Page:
Okay, here's the pretty, gosh darn cool part . . . I was relaxing in my pink, plastic  adirondack chair sipping my ice coffee and reading a book when I spotted a monarch fluttering about. Stealthfully (not a 'real' word but it should be) I approached with my camera and 100 - 300 mm lens in place and shot several photos of this orange beauty.


It wasn't until I uploaded the shots to my laptop that I noticed the butterfly's proboscis which you can see in the next two photos.



Click on them to see a larger version. You can actually see what is being sucked up. Wow! Pretty, gosh, darn cool!!! Of course, then I had to learn more about this process, and so, I found a fascinating blog post, The Infinite Spider - Butterfly Proboscis (Straw and Sponge) . It really is fascinating and there are lots of other interesting topics on that blog.  I'm going to put a link to that site in my side bar.

Suck up all the fun, happiness, and beauty that you can this week. 

Next time . . . Boothbay Harbor Quilting Getaway

Wednesday, July 18, 2018

After the Storm


The heavy rains came last night, but they did little to wash away the sadness felt over the tragic deaths of Officer Michael Chesna and Vera Adams. This morning I felt the need to go out and spend some time in my yard photographing flowers. Hopefully, these images will brighten your day just a bit.

Note the teenie tiny green bug on the tip of the top right petal of this daylily.




The little green visitor patiently waited for me to switch to my macro lens.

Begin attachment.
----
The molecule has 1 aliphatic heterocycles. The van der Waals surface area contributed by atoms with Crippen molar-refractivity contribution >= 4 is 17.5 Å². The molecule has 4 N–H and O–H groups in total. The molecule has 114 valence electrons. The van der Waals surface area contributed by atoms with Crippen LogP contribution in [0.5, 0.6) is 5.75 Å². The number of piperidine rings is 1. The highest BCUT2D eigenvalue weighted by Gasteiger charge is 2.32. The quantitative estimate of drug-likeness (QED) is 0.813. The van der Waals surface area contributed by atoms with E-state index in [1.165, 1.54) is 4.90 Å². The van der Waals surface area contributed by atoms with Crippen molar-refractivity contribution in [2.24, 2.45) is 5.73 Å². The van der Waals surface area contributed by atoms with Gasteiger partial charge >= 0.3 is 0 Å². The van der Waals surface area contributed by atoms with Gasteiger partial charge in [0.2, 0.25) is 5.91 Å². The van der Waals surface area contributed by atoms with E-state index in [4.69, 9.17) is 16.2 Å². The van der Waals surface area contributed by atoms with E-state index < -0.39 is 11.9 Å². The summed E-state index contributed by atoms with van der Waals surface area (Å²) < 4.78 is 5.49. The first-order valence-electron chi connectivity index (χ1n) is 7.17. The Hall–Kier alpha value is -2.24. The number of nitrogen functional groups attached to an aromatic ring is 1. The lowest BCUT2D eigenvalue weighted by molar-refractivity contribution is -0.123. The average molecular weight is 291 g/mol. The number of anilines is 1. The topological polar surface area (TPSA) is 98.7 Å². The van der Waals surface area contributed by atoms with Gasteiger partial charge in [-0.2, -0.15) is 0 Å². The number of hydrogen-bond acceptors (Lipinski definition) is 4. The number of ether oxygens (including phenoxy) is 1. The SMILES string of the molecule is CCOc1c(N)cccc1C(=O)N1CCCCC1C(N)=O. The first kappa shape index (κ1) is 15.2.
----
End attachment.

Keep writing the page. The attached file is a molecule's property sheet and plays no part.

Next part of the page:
I am always drawn to raindrops on flowers as I was here with my balloon plant.



I experimented with different lens, but the majority I have posted here were taken not with my macro lens, but with my 100-300 zoom lens. That is by far my favorite lens for flower photography.


Though I have a macro lens, this sunflower center was taken with a 3T filter screwed on the end of my 18 to 55 zoom lens.  Please click on it to see a larger version of this and the other photos as I was really quite pleased with the detail in this last photo. The large versions are definitely worth checking out.


Monday, July 16, 2018

"Sometimes Life Breaks Your Heart"


Senator Ted Kennedy spoke those words at a memorial service for nine firefighters who had died in a devastating warehouse fire in Worchester back in September of 1999. Those words came back to me yesterday when I heard of the tragic death of Weymouth Police Officer Michael Chesna.  This forty-one year old husband, father of two small children, son, and brother was only thirty minutes away from the end of his shift when he was killed in the line of duty at 7:45a.m. on Sunday.  He had served two tours of duty in Iraq and Afghanistan only to lose his life on the streets of his hometown.

Vera Adams, a seventy-seven year old woman who neighbors said enjoyed sipping her morning coffee each day on her sunporch, was also killed when a bullet pierced one of her windows.  Both were remembered tonight at a vigil on the field at the high school. The bleachers were filled and the field ringed with people of all ages. News reports indicate that 3,500 people were in attendance.

It was an amazing outpouring of support for the fallen officer,  the innocent bystander, and the men and women of the Weymouth police force. Officer Chesna's mother thanked the thousands in attendance and remarked she had never been prouder of her hometown; I felt the same way. 

At the end of the service, the police chief announced that Officer Chesna would be posthumously awarded the rank of sergeant today on what would have been the sixth anniversary of his having joined the force.